New research coming out this week is working to explain why middle aged married women cheat on their husbands, and it has nothing to do with the usual excuses men have been sold on over the last few decades. Results from a new study firmly debunks the popular conception that women cheat because they are generally unhappy with their relationships.
Research into why married women stray is being lead by Eric Anderson, a professor of sport, masculinity and sexuality at the University of Winchester in England. His findings as detailed in Live Science…
Middle-age women who cheat on their husbands are looking for passion and sex, but don’t want to divorce their husbands over it.
The new data comes from a sample of married women who used AshleyMadison.com, a dating website aimed at people seeking to cheat on their partners.
The new conclusions challenge the popular conception that women cheat because they are generally unhappy with their relationships.
Professor Anderson explains that much of the ‘unhappiness in the relationship’ hampstering that women throw out their to explain their cheating is really just a way to hide the real reason for their infidelity, simple, good old sexual desire.
“People will often say that infidelity is a sign of a deeper relationship trouble,” Anderson said. But that storyline largely comes from the therapist’s couch, after a woman has gotten caught cheating, he added.
“When you get caught doing anything that is highly stigmatized, you make excuses. The excuse becomes, ‘Well my husband doesn’t treat me well, oh there’s a problem in the relationship,'” said Anderson, who is chief science officer at AshleyMadison.com.
In other words when women cheat it has very little to do with unhappiness in the marriage and more to do with just wanting to hook up with some strange.
We may strive for monogamy in marriage but like it or not, adultery is fairly common in today’s world. The numbers speak for themselves, with up to one-third of men and one-quarter of women in the U.S. admit to having at least one affair outside of their primary relationship at some point in their lives, according to a 2011 study in the journal Archives of Sexual Behavior.
Some men may have a hard time swallowing the fact that 1 in 4 married women cheat. I find that the harder fact to accept (and a tricker one at that) is the feminists driven storyline that men are unfaithful because they want more sexual variety, where women are unfaithful to get their emotional needs met. Not so, explains Anderson:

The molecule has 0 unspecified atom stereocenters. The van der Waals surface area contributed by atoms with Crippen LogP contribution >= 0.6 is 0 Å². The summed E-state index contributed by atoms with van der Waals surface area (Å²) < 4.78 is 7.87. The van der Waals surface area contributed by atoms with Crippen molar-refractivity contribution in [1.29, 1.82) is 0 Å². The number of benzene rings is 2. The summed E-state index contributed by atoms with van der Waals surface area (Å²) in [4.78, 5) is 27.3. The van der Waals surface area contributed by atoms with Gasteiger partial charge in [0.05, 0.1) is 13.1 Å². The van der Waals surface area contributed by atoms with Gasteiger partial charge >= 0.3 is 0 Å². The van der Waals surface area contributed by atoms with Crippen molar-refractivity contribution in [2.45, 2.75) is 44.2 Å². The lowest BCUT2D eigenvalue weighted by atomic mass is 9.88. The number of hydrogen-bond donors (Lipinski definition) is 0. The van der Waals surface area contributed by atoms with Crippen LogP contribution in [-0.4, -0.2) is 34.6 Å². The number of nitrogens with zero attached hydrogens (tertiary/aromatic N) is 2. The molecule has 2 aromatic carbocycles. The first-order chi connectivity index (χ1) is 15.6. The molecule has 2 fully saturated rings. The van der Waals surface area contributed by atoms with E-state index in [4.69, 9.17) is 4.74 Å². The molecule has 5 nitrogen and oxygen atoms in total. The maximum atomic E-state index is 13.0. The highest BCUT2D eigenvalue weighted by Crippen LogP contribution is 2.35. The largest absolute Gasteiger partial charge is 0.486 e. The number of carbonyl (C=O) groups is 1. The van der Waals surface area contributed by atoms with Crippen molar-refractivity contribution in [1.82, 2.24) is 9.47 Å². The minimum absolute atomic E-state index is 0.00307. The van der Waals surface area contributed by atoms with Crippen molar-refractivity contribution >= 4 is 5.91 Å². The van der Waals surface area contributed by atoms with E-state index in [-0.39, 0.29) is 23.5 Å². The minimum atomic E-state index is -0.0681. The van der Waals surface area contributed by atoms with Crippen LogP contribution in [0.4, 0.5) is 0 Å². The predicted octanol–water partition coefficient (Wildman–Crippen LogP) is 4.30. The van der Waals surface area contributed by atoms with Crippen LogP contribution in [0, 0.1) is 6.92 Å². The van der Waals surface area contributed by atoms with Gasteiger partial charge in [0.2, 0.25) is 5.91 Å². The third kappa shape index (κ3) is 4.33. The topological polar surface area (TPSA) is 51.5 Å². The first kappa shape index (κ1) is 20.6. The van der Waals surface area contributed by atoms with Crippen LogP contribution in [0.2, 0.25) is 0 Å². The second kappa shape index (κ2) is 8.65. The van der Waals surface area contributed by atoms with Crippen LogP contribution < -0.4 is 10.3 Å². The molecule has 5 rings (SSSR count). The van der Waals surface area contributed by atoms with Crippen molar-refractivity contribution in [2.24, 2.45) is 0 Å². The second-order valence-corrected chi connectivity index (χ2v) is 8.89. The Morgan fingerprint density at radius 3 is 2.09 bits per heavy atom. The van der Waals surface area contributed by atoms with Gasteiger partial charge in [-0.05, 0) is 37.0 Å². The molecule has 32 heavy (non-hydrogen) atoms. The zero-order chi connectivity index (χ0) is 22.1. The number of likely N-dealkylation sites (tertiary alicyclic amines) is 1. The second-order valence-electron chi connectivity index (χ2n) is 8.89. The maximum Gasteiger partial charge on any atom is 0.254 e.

…someone’s justifications after the fact may be very different from their initial reasons for straying. Women lose interest in sex with their partners the longer they are in a relationship, according to a 2012 study in the Journal of Sex & Marital Therapy. So it may be that, just like men, female cheaters are seeking an extra sexual frisson.
How did Anderson come up with his conclusions…
Anderson and his colleagues gained access to the profiles and messages sent by 100 married, heterosexual women, who listed their age as between 35 and 45. All told, that included about 42,000 lines of text. Most of the women exchanged a few messages with potential partners before taking their interaction offline or ending conversation altogether.
“They didn’t know I was reading their conversations,” which enabled Anderson to study their self-professed motivations, without them worrying about being judged, Anderson said. (When they sign up for AshleyMadison, users agree to terms of service that include the possibility that their profile information and usage of the site may be studied for research purposes, Anderson said.)
About two-thirds of the women said they were seeking more romantic passion, which always involved sex. And none of the women wanted to leave their spouses, with many even talking up their husbands, the researchers found.
In short, women are happy to have their resources met through their husbands, but still wanted some tingles that only an extra marital affair can give them.
The findings of the study will be presented on Monday (Aug. 18) at the American Sociological Association’s 109th annual meeting.
The statements, views and opinions expressed in this column are solely those of the author and do not necessarily represent those of The Duran.